The Olympus M.Zuiko 12-45mm f/4 Pro is currently the world’s smallest and most lightweight fixed aperture standard zoom lens. Weighing in at just 254g, it's also incredibly compact at just 70mm length. Its Pro designation means it sports an all-metal construction and is fully weather sealed to withstand water, dirt and freezing temperatures. Able to focus as close as 12cm at the widest end and 23cm at the telephoto, and offering 0.25x maximum magnification (0.5x equivalent, in full-frame terms) across the zoom range, it makes it a great option for food photography.
This premium macro lens for Sony full-frame and APS-C format E-mount cameras has plenty of high-end handling features. There’s Optical SteadyShot and a fast, near-silent autofocus system powered by a ‘Direct Drive Super Sonic wave Motor’. Further focusing attractions include a customisable focus hold button on the barrel and a range limiter switch. A push-pull mechanism in the focus ring enables easy switching between autofocus and manual focus, reminiscent of classic macro lenses from the likes of Tamron and Tokina. Helped by the inclusion of aspherical, ED (Extra-low Dispersion) and Super ED elements, sharpness and clarity are excellent, along with minimal colour fringing and distortion. Meanwhile, defocused areas in images have a pleasingly smooth appearance. All in all, it’s the perfect lens for food photography with A7 and A9 series cameras.
The Sigma 28-70mm f/2.8 is a fantastic lens for food photography as you can zoom right in for detailed shots or shoot at the wide end if you need to get an entire table in shot. It has a beautiful focus fall off so the background is beautifully blurred and the focus point pin sharp. It's a lot cheaper, lighter and smaller than the Sony 24-70mm f/2.8 and you'd even be able to buy another lens for the same price as just the one.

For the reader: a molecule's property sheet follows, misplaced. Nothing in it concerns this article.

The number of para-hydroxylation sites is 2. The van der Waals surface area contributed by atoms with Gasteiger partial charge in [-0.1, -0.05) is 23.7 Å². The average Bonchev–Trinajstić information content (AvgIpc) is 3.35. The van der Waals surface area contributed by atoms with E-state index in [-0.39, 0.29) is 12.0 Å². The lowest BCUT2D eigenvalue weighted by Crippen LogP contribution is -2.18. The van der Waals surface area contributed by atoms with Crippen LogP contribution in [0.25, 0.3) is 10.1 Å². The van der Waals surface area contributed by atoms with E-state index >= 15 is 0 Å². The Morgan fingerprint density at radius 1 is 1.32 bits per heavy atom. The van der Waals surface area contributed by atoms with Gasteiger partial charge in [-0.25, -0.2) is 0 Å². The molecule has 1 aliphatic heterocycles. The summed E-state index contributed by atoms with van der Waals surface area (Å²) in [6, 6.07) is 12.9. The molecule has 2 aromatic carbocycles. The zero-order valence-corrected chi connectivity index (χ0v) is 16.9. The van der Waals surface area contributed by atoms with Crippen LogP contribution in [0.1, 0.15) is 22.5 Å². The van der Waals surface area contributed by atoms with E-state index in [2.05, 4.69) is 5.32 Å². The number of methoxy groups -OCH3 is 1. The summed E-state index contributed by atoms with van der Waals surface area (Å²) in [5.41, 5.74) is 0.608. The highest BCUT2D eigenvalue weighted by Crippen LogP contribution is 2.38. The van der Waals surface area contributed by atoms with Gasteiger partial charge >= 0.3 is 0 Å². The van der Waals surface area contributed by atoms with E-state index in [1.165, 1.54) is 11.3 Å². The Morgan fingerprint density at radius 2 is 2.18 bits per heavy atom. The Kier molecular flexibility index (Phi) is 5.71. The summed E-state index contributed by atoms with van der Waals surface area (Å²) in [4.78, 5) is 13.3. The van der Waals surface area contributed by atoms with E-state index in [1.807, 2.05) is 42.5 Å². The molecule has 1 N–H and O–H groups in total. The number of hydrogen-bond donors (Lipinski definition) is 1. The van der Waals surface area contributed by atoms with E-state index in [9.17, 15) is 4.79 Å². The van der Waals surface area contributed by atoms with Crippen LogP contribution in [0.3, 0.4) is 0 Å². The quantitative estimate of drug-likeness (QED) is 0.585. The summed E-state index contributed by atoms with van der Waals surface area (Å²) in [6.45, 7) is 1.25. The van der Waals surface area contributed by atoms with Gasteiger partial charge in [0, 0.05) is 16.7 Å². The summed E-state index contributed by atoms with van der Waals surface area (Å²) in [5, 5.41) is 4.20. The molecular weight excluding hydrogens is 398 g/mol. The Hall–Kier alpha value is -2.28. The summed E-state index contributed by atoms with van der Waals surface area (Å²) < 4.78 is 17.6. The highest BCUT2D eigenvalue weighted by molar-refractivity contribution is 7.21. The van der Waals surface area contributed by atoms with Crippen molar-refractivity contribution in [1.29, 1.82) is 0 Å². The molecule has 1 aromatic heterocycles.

Sony’s shiny 30mm macro lens features an aspherical element and ED (Extra-low Dispersion) glass, along with a smooth and ultra-quiet stepping motor autofocus system. In other respects, it’s pretty basic, with a relatively slow f/3.5 aperture rating, no Optical SteadyShot, and no external moving parts apart from the electronically coupled manual focus ring. At its shortest focus distance, it delivers 1.0x macro magnification but, as with other full macro lenses of a similar focal length, this means that the front of the lens comes very close to what you’re shooting, so you have to be careful not to block ambient lighting. Even so, the lens is capable of superb results with excellent sharpness in the central region of the frame. It’s also impressively compact and lightweight, as well as being very keenly priced for an own-brand Sony lens.
How we test lenses
We test lenses using both real world sample images and lab tests. Our lab tests are carried out scientifically in controlled conditions using the Imatest testing suite, which consists of custom charts and analysis software that measures resolution in line widths/picture height, a measurement widely used in lens and camera testing. We find the combination of lab and real-word testing works best, as each reveals different qualities and characteristics.